Water is essential for life, but we need to balance human needs with those of the environment on which we depend for our wellbeing, our health and much of our wealth. Not all of us are lucky enough to have access to adequate water resources and services linked to water, such as readily available low-cost drinking water and sanitation systems.
According to the World Health Organization and United Nations Children’s Fund (WHO/UNICEF), hundreds of millions of people are still without access to safely managed drinking water and sanitation services [ 1]. Their Joint Monitoring Programme (JMP) report, Progress on Drinking Water, Sanitation and Hygiene 2000–2020 [ 2], found that although considerable progress has been made in achieving universal access to basic water services, the proportion of improved water sources that are accessible, available and free from contamination varies widely between countries. This indicates that many countries are facing a challenge to meet the Sustainable Development Goal (SDG) target for safely managed services. In addition, despite increasing the rural coverage of safely managed water services in some countries, and in other countries this coverage is similar to the urban coverage, there is a huge gap in terms of water quality.
Many aquatic ecosystems (freshwater, brackish and oceanic) also are under threat with knock-on consequences for humanity. Large quantities of inadequately treated or untreated wastewater are still being discharged into our surface, ground and coastal waters. The WHO reports that at least 2 billion people globally consume water from a source contaminated with faeces. Faecal contamination in the water supply system, whether rudimentary or complex, is a major cause of infectious diseases such as cholera, typhoid fever, diarrhoea, dysentery, hepatitis A and polio [ 3]. As a result, 1.2 million people die every year from water related diseases [ 4]. According to the Global Water Institute, in low- and middle-income countries, almost 50% of the population can link health problems to waterborne diseases. In addition, emergent pollutants such as microplastics, antibiotics, per- and polyfluoroalkyl substances (PFAS) and their degradation products found in water sources and in the environment pose a health risk to humans and animals [ 5].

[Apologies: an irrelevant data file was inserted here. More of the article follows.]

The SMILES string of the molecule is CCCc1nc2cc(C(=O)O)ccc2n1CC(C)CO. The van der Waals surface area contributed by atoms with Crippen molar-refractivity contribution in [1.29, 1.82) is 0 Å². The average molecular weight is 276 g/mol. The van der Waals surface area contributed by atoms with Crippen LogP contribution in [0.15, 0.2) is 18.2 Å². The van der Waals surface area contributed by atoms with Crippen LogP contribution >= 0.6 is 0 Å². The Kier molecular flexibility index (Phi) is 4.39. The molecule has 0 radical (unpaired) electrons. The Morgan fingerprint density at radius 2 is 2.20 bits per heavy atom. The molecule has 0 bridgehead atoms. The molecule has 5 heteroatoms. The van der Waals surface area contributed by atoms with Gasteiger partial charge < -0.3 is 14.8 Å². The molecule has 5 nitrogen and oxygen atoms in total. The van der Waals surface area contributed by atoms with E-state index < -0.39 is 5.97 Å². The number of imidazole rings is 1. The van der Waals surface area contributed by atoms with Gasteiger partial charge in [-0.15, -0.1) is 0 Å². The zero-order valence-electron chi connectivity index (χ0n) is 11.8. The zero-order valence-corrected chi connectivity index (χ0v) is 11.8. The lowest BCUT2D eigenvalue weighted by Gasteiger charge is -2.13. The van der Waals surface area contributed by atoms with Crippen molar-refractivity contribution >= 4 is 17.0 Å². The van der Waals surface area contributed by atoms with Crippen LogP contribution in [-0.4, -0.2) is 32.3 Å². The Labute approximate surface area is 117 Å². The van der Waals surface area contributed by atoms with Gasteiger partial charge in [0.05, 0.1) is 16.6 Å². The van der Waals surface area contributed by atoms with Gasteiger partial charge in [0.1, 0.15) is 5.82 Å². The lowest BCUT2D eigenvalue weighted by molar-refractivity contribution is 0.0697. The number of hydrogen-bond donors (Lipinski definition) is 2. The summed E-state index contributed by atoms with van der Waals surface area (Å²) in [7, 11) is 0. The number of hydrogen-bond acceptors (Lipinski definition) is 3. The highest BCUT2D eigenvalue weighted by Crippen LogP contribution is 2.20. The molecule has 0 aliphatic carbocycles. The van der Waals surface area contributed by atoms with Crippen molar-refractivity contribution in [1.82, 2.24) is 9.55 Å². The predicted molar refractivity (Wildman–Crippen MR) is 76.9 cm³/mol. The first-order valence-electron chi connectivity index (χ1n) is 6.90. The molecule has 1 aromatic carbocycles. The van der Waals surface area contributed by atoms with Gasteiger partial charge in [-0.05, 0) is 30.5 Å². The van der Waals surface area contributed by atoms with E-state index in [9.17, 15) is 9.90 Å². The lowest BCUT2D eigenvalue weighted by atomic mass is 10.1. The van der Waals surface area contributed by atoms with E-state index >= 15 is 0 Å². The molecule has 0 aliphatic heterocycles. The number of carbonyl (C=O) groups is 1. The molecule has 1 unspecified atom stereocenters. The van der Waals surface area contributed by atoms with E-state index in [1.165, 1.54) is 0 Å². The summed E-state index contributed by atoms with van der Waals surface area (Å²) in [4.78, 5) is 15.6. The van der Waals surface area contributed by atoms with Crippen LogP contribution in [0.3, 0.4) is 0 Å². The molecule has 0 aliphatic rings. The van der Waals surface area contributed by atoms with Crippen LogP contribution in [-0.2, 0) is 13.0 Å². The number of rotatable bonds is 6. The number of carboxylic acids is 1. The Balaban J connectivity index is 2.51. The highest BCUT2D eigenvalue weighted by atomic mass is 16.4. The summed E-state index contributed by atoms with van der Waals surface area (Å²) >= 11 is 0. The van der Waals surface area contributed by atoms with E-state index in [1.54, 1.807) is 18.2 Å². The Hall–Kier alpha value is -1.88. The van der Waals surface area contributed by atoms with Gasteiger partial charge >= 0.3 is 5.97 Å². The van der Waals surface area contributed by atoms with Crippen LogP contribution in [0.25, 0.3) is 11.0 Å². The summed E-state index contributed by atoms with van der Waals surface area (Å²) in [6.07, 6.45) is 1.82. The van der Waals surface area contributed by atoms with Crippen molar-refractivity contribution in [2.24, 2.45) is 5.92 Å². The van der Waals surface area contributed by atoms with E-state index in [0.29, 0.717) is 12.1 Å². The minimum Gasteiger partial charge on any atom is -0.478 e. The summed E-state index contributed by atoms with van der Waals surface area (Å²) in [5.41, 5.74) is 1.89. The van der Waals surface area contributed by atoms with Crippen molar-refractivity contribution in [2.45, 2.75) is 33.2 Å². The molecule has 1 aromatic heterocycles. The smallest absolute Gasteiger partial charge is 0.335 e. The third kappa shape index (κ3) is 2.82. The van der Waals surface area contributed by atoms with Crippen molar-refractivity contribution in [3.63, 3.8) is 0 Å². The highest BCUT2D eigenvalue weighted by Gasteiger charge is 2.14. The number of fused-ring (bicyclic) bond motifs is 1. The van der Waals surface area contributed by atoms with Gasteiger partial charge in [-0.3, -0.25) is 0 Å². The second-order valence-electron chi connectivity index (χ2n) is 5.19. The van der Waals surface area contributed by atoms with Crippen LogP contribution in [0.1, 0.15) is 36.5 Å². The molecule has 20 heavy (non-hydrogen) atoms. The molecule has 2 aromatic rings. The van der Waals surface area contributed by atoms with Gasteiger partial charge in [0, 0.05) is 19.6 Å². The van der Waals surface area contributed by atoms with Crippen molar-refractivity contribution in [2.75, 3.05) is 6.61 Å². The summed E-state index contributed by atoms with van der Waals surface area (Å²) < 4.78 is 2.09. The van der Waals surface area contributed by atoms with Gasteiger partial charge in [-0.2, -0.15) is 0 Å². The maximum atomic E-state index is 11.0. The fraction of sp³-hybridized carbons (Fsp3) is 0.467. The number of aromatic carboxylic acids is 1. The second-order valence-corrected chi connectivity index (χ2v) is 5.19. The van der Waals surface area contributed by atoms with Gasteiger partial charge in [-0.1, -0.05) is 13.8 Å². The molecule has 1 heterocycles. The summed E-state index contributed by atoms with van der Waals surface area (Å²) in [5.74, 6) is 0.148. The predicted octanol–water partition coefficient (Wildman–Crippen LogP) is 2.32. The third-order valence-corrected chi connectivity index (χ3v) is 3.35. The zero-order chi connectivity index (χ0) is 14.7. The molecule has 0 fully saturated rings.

Water and the UN SDGs
Many of the SDGs 1 are water related: as well as SDG 6 (clean water and sanitation), progress on many of the other SDGs depends heavily on water such as food (SDG 2), good health and wellbeing (SDG3), climate (SDG 13), energy (SDG 7), industry (SDG 9), sustainable cities (SDG 11), and responsible consumption and production (SDG 12). Two others (SDGs 14 and 15 concerning life on land and the oceans) depend absolutely on the planet’s hydrological cycles.
There are four major competing needs for water: water for the environment; water for drinking and sanitation; water for farming; water for other businesses and industry 2 . When water is in short supply, as in droughts, all these water sectors suffer. Striking the balance between these competing needs for water is essential if the SDGs, now widely recognised as relevant to all countries, will be achieved within the given time frame.
The Brisbane Declaration and Global Action Agenda on Environmental Flows (2018) calls for urgent action to protect and restore environmental flows and aquatic ecosystems considering they are essential to manage water resources and a foundation for achievement of water-related SDGs [ 6]. To avoid water becoming the third major environmental crisis (the others being climate and biodiversity, which are also intricately inter-connected with water), we need to know much more about factors that affect each of these major uses and the balance between them at global, regional and local scales. In many ways we need to know how much water is needed by at least three of the four major uses and what constitutes the requirement of the other one, the environment.
Avoiding shortages in supplies of water will require such knowledge to be integrated with policy approaches that include ways of delivering on the SDG ambitions. Thus, we need a better understanding of how the SDG goals and targets interact with policy and practice in areas as diverse as food production, biodiversity conservation, industry, public health and commerce.
Understanding these interactions may lead to new ways of assessing the value of water in social and environmental contexts, as well as economic contexts and may also inspire new technological and community-based solutions to water issues. Such a revised valuation of water, making use of quantitative and qualitative measures, may lead to progress on accounting for water that will help delivery bodies and funders prioritise water policies, programmes and projects such that progress towards achieving the SDGs can accelerate in all countries.
About this series
This special series on water and the UN SDGs published in UCL Open: Environment sets out to examine the progress towards, as well as building upon the literature base of, the SDGs viewed from the perspective of the global water cycle. We invite researchers, practitioners and policy teams to submit multi-disciplinary articles to this series on Water and the UN SDGs. Articles can be scholarly research articles, commentaries on policies or policy programmes, or descriptions of projects and/or their outcomes that are helping deliver the SDGs or change the way we view the planet’s water resources.